I can’t wait to discover all your own great new finds this week … so please stop by and share your link, so that I can visit your post.


Written by

I can’t remember a time, even as a child, when I haven’t been passionate about books and reading.
I began blogging, when I realised just how many other people out there shared my passion for the written word and I have been continually amazed at the wealth of books that are available and the amount of great new friends I have made, from literally 'The Four Corners Of The World'.

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    • Hi Vicki,

      I have become a little more discerning about what I choose to download from NetGalley these days. I have come across some great new featured authors and titles this way, with some excellent storylines that are a bit out of the ordinary. ‘Queen Sugar’ definitely piqued my interest!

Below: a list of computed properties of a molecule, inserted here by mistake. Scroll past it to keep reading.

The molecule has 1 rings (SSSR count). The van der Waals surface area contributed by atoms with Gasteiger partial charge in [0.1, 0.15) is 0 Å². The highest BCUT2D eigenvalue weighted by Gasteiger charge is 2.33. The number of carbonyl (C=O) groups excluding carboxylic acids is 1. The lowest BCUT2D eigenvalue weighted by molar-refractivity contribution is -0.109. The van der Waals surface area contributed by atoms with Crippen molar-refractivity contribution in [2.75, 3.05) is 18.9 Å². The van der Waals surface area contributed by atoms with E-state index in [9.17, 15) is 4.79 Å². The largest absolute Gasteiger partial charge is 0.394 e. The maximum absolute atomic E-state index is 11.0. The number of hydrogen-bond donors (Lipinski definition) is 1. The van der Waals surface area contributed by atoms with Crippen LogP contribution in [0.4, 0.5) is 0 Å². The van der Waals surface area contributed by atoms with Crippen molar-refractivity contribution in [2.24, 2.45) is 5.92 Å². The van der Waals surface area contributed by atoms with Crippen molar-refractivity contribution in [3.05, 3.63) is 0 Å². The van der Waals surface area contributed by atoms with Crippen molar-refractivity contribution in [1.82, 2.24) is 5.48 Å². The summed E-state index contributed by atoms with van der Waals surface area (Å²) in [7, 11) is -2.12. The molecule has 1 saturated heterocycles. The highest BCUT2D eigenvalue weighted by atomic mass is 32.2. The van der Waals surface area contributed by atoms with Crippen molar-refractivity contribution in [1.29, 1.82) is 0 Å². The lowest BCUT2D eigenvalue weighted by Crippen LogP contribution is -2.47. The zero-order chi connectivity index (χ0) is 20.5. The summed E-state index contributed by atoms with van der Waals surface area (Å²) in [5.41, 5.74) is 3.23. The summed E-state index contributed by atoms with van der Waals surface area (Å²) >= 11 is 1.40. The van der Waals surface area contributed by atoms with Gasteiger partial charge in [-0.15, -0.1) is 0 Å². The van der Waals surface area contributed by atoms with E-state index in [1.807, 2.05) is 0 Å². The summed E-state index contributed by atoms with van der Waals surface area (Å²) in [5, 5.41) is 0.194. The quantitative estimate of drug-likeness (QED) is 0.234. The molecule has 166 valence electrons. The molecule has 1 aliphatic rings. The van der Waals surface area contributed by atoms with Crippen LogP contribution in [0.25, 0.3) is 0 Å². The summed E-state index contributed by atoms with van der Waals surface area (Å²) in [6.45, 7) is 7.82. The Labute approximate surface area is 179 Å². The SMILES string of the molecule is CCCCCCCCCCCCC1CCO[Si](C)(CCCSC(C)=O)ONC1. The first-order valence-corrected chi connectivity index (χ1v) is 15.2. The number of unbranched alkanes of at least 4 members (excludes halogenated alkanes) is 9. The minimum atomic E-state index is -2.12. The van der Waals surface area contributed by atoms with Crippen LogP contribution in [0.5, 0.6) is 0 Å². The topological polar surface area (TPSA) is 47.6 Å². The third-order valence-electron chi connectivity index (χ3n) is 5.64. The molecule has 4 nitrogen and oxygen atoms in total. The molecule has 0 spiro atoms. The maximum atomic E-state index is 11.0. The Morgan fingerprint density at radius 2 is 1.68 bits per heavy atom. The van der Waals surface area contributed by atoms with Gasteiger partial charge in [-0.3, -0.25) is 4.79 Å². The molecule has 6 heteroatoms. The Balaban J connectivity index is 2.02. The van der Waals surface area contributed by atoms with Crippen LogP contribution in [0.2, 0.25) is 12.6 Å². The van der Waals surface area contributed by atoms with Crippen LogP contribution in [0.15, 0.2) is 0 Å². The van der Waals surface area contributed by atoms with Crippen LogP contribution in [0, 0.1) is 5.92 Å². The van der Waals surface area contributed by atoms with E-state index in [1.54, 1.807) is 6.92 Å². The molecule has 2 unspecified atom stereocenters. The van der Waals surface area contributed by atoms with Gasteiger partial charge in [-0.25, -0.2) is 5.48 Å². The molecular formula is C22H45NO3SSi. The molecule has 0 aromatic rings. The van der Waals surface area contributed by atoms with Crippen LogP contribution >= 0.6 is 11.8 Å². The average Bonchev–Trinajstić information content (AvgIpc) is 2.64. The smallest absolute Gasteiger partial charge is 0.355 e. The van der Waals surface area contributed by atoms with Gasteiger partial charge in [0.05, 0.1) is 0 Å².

Thanks for stopping by and for hosting MM this week. I love this new format, long may it continue!

    • Hi Harvee,

      Definitely a powerful and probably emotional storyline waiting here, I’m sure!

      I was intrigued about the original title of the book ‘The Grinding Season’, which apparently has to do with the harvesting and treating of the sugarcane crop, which lasts from the beginning of October until the end of January. I think that in retrospect, Natalie must think that the title change was probably a good move.

      Thanks for taking the time to comment, I always appreciate your thoughts.

    • Hi Mary,

      I have only just started blog hopping for today, so I haven’t come across ‘Queen Sugar’ anywhere else yet, I shall be interested to see who else has it in their mailbox.